Abstract: This paper investigates whether social cohesion makes economic reforms more likely. First, we investigated whether social cohesion is a coherent concept by using a principal-component factor (PCF) analysis covering 16 indicators used to measure social cohesion in the previous literature for 40 different countries. The results suggested that in fact social cohesion is a multidimensional concept, consisting of no less than five orthogonal components or distinct dimensions, which we labeled social divisions, modern values, traditional nationalism, institutional commitment, and fairness as merit. The dimensions are then examined in relationship with economic reform in a panel regression framework. Results show that most dimensions of social cohesion do not in fact influence reform capacity. However, views of fairness based on merit, in contrast to equality, and to some extent social divisions, are found to have a positive effect on economic reforms. The results go against the previous literature, challenging the prevailing view of social cohesion as being unambiguously beneficial to economic reform.
    Keywords: Social cohesion, welfare state, reform, economic freedom
    JEL: D02 O17 O43 P00 Z13
    Date: 2013–07
  12. By: Kangogo, Daniel; Lagat, Job; Ithinji, Gicuru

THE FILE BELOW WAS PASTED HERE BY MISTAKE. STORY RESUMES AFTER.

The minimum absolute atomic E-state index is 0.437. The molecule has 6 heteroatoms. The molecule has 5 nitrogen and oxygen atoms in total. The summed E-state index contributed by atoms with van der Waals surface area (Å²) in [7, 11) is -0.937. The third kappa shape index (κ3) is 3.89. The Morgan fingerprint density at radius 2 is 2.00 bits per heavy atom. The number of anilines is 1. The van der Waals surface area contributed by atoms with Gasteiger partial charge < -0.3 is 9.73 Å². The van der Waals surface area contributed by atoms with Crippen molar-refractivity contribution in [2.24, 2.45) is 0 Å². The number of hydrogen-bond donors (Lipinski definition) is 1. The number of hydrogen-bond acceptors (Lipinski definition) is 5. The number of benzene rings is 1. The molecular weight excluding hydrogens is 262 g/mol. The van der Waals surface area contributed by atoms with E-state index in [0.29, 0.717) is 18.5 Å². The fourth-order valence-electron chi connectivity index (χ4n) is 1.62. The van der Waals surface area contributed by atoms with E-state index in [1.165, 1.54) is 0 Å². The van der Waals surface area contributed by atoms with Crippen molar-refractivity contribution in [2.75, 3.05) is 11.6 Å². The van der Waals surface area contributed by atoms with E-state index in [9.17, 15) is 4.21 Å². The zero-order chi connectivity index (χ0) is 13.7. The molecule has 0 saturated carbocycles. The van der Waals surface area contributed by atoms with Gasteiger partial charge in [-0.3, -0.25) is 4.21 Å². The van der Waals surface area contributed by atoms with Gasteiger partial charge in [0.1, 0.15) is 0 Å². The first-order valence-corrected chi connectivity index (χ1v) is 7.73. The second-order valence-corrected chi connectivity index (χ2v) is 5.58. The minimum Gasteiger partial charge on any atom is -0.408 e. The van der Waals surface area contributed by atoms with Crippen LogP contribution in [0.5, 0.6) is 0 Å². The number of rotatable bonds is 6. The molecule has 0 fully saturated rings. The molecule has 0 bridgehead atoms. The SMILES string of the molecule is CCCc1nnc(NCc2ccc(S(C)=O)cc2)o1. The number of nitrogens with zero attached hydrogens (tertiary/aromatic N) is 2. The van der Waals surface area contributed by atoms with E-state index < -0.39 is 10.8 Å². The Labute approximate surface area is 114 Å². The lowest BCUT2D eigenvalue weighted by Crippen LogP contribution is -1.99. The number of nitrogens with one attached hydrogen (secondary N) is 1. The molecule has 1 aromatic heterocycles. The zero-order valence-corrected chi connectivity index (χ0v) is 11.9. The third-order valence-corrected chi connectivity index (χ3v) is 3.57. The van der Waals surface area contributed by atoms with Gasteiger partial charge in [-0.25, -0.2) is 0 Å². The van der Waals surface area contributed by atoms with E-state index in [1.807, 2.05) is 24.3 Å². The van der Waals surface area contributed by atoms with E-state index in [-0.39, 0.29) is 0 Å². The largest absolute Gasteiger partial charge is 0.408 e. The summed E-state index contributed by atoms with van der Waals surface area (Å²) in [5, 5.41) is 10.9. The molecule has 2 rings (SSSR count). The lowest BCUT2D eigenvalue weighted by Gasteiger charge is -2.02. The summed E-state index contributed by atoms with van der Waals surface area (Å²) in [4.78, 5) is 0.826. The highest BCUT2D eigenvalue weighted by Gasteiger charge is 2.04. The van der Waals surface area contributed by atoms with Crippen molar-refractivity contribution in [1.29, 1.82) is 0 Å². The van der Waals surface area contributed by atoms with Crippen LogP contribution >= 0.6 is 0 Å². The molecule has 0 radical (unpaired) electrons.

Abstract: Lack of access to credit is a key obstacle for economic development of transitional economies such as Kenya. The underlying problem is related to information asymmetry combined with the lack of collateral by low income households. Microfinance led group lending model offer a new way to deal with this problem without resorting to collateral requirements. The core issue in group lending is that it systematically exploits elements of social capital that inherently exist in groups into an incentive contract that substitutes collateral; a formal bank conventional requirement of lending that is virtually unavailable to the poor. This study sought to ascertain the influence of social capital dimensions on households’ participation and repayment performance in micro-credit groups in the study area. The study was conducted in Moiben Division, Uasin Gishu County, Kenya based on a sample of 174 households selected using a multi-stage sampling technique. The data was collected using a personally administered structured questionnaire. In the analysis descriptive statistics, Heckman two stage and a Tobit regression models were employed. The results show that individual and group borrowers had significant differences in gender, age, farm size, years of education, income and land tenure. It was established that household size, farm income and distance to the nearest financial institution positively influenced a household to join micro-credit group. On the other hand age, gender, years of education, farm size and interest rate were found to be significant and negatively influenced household decision to join micro-credit groups. The level of household participation in micro-credit groups measured by the number of loan borrowings was significantly and positively influenced by age, total income, years of experience in group borrowing and decision making index while farm size, heterogeneity index and density of membership had a negative affect on household number of loan borrowings. Lastly, the results on group loan repayment performance using the Tobit model revealed that experience in group borrowing, number of visits by loan officer, peer pressure, meeting attendance index and heterogeneity index positively and significantly influenced loan default rate while gender, household size, distance to the nearest financial institution and density of membership were significant but negatively influenced household loan repayment performance. The study therefore recommends that MFIs should increase awareness and encourage poor households to form micro-credit groups. These institutions are obliged to provide training to households on group dynamics in order to take advantage of social capital existing within well organized and managed groups.